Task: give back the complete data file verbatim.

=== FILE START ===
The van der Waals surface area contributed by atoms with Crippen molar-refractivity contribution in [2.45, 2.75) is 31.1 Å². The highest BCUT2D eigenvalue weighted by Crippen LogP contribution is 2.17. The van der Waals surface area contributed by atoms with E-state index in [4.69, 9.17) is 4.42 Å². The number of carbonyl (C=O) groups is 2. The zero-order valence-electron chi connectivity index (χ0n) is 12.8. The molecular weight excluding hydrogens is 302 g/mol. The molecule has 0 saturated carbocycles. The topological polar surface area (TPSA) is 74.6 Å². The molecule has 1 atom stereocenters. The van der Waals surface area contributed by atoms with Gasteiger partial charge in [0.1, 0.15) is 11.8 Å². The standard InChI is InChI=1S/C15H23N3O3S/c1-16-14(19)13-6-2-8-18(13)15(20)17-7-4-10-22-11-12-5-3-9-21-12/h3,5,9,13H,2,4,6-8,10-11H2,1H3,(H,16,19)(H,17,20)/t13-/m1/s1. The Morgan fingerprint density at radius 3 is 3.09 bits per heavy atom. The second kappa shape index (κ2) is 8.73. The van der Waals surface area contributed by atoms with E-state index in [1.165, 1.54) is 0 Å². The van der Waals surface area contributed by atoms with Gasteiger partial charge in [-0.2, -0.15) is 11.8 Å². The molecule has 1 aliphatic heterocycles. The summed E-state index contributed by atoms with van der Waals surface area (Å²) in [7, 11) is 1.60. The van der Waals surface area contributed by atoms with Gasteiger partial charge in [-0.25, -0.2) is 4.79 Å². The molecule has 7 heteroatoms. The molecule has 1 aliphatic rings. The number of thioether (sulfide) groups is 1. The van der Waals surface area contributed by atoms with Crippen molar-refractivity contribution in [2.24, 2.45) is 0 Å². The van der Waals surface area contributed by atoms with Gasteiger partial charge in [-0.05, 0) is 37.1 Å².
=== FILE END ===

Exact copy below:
The van der Waals surface area contributed by atoms with Crippen molar-refractivity contribution in [2.45, 2.75) is 31.1 Å². The highest BCUT2D eigenvalue weighted by Crippen LogP contribution is 2.17. The van der Waals surface area contributed by atoms with E-state index in [4.69, 9.17) is 4.42 Å². The number of carbonyl (C=O) groups is 2. The zero-order valence-electron chi connectivity index (χ0n) is 12.8. The molecular weight excluding hydrogens is 302 g/mol. The molecule has 0 saturated carbocycles. The topological polar surface area (TPSA) is 74.6 Å². The molecule has 1 atom stereocenters. The van der Waals surface area contributed by atoms with Gasteiger partial charge in [0.1, 0.15) is 11.8 Å². The standard InChI is InChI=1S/C15H23N3O3S/c1-16-14(19)13-6-2-8-18(13)15(20)17-7-4-10-22-11-12-5-3-9-21-12/h3,5,9,13H,2,4,6-8,10-11H2,1H3,(H,16,19)(H,17,20)/t13-/m1/s1. The Morgan fingerprint density at radius 3 is 3.09 bits per heavy atom. The second kappa shape index (κ2) is 8.73. The van der Waals surface area contributed by atoms with E-state index in [1.165, 1.54) is 0 Å². The van der Waals surface area contributed by atoms with Gasteiger partial charge in [-0.2, -0.15) is 11.8 Å². The molecule has 1 aliphatic heterocycles. The summed E-state index contributed by atoms with van der Waals surface area (Å²) in [7, 11) is 1.60. The van der Waals surface area contributed by atoms with Gasteiger partial charge in [-0.25, -0.2) is 4.79 Å². The molecule has 7 heteroatoms. The molecule has 1 aliphatic rings. The number of thioether (sulfide) groups is 1. The van der Waals surface area contributed by atoms with Crippen molar-refractivity contribution in [2.24, 2.45) is 0 Å². The van der Waals surface area contributed by atoms with Gasteiger partial charge in [-0.05, 0) is 37.1 Å².